Resident, Good points. In fact, the private ownership of water is already under way. For example, Warren Bufffet has commandeered access to aquifers in Texas, and is simply waiting until certain other sources have run dry to turn on his profit spigot.
How we ever got to a place where large private investors and large private capital is permitted to own the very stuff of our existence is beyond me. (Food, water, basic fuel, our very genomes (for heaven's sake!)
About development in dry areas; this needs to be stopped in its tracks. Developers are going to have to fall in line with everyone else. We're either going to share the *inconvenience* of curing the effects of global warming and environmental degradation, as well as building massively new, efficient infrastructure, or we're going to go down together.
Now, some developers may not see it this way, but that's the way it's going to be. Locally, we are going to have to build more infill housing; there are going to be impacts. Developers are going to have to pay for those impacts. In order to do that, they are going to have to get innovative with their building processes. If they fail to do the latter, we'll find developers who can. It's a new ball game.
"About development in dry areas; this needs to be stopped in its tracks."
Consider this: Our prime whipping boy in this category is Los Angeles, with an average annual rainfall of 15 in. Web Link .
By some coincidence, this happens to be almost exactly Palo Alto's average annual rainfall. Web Link . Both cities are critically dependent on imported water.
So I totally agree - stop development in dry areas, recognizing that Palo Alto is one of them.
So what can an average Palo Altan who opposes the allocation do to change it? I feel so helpless, as if my opinion and the opinion of majority of PA residents means nothing.
Paul, that's "dry" as in "relative" dryness. Good try though. The ABAG requirement is going to be fulfilled, region wide. As well, we are going to go through some painful and expensive readjustments as we get our telecommunications and mass transport infrastructures up to speed. Saddle up your horse; there's work to do.
Here's what happens when you're handed out mandates and you turn them over to administrative staff:
>The city has also hired a consultant to draft area plans
>for a region surrounding Fry's Electronics south of Page Mill
>Road along El Camino Real and for the East Meadow Circle area.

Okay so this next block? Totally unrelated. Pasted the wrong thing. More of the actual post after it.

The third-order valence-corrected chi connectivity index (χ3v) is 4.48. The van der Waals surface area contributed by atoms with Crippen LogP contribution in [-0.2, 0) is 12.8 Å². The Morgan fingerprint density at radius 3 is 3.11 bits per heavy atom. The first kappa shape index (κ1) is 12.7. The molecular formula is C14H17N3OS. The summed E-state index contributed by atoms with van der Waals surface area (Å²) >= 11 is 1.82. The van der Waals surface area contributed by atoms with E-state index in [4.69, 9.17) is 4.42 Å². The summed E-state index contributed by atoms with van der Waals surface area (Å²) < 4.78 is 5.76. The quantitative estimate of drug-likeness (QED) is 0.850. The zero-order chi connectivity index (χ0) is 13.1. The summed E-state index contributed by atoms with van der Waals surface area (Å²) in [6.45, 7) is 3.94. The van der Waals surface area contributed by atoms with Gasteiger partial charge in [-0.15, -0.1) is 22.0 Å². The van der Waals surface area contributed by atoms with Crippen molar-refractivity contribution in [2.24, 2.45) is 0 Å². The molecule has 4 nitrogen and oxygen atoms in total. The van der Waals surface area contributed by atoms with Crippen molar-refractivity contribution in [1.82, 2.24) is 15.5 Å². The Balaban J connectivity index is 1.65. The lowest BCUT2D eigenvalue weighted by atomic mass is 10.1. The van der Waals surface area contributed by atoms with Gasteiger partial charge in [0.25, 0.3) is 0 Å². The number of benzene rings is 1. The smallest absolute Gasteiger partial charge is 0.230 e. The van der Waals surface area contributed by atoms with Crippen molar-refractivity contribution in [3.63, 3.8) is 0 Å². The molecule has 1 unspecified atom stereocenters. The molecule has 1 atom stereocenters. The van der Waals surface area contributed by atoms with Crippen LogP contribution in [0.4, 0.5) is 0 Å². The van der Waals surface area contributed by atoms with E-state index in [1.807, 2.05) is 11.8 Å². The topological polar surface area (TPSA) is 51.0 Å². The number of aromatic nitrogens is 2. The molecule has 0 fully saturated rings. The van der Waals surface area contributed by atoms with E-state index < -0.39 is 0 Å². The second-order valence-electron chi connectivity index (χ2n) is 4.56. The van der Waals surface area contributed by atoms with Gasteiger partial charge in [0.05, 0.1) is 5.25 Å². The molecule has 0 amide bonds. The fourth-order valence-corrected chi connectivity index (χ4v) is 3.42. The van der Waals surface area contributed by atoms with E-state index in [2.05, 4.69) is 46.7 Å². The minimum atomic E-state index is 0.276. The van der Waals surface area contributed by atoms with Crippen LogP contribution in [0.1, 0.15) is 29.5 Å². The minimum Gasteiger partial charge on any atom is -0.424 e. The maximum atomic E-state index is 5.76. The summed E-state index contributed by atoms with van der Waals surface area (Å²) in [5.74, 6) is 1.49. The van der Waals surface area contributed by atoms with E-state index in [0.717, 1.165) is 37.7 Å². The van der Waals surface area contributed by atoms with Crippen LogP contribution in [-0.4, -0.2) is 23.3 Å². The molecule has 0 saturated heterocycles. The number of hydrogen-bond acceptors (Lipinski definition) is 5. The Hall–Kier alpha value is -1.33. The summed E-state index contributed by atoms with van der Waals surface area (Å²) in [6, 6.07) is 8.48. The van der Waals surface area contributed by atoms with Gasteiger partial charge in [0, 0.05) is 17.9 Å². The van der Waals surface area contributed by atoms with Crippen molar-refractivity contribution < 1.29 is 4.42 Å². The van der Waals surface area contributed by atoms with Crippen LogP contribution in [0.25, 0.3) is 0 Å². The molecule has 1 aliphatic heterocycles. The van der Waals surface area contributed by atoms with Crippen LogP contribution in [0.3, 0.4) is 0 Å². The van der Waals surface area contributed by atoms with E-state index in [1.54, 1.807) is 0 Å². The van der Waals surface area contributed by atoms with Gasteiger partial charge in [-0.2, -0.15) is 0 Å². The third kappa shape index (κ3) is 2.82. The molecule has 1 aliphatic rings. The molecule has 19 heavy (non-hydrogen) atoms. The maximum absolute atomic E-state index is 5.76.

>Both areas may accommodate some of the demand for housing, she said.
Think of the insanity here. The East Meadow Circle area has no real mass transit option (borders 101), its one of the few light industrial/business office areas left in the city that gives the city an alternate tax base and it gets nominated to feed the ABAG dogs despite CLEAR opposition from the local citizenry. This in an area already struggling with peak school enrollment, schools bursting at the seams and the already nonsensical housing developments in progress at Colorado/WestBayshore, JCC, Alma Plaza, and East Meadow Circle that stand to add unwanted traffic, overload the libraries and stress the school system further.
Who's next in line for the ABAG dogs? Multi-story housing above the Long's Drug Store at Midtown? Skyscrapers on Cubberly? Subterranean housing underneath Mitchell Park? Multi-tenant housing on the old Garbage Dump? Time to stop the insanity of stupid formula based mandates and move to incentives as Klein said. Let communities decide how to shape themselves instead of layering such mandates on people.
Look at an aerial map of Palo Alto and imagine at this current rate that in your lifetime, every significant parcel of housing-capable land being reclassified under ABAG type misguided guidelines for dense multi-tenant housing. Ripe for those "affordable housing champions/developers in sheep's clothing" to force change that most residents do not support. Coming soon to your neighborhood.
Write to city council and express your opinion. Show up at the hearings. Screen future council members on this issue. Get to your county and state elected officials. Let these people know that they will suffer at the ballot if they can't reverse course on these issues. Force a real consideration at council of rejecting ABAG as other local governments have done - perhaps if there's a groundswell of local governments rejecting ABAG, the insane math will be seen for its destructive potential.
Why is the first poster calling for Pat Burt's recall when Burt clearly opposes ABAG from that article? I'm confused and I think that post is incorrect.
Barton, yes, but not Burt.
Regarding what actions we can take, the only thing we can do is engage with the City Council on the matter. They're actually all pretty approachable.
There are some 62,000 of us. If the city council each heard from 620 of us concerned about compliance they might be moved to take action.
I'd say that clearly asking them to publicly weigh what we'd lose if we do not comply is the right approach. As far as I know, no one really knows the answer yet about what the "federal and state grants" that we might lose would amount to, but if the poster who claimed that other nearby cities are out of compliance is correct, why should we fall in line and ruin our town? Traffic's already a nightmare and our schools cannot take such a huge influx.
To preserve our quality of life, I think we should not comply. But I'd know if I was right if I knew the true cost of non-compliance.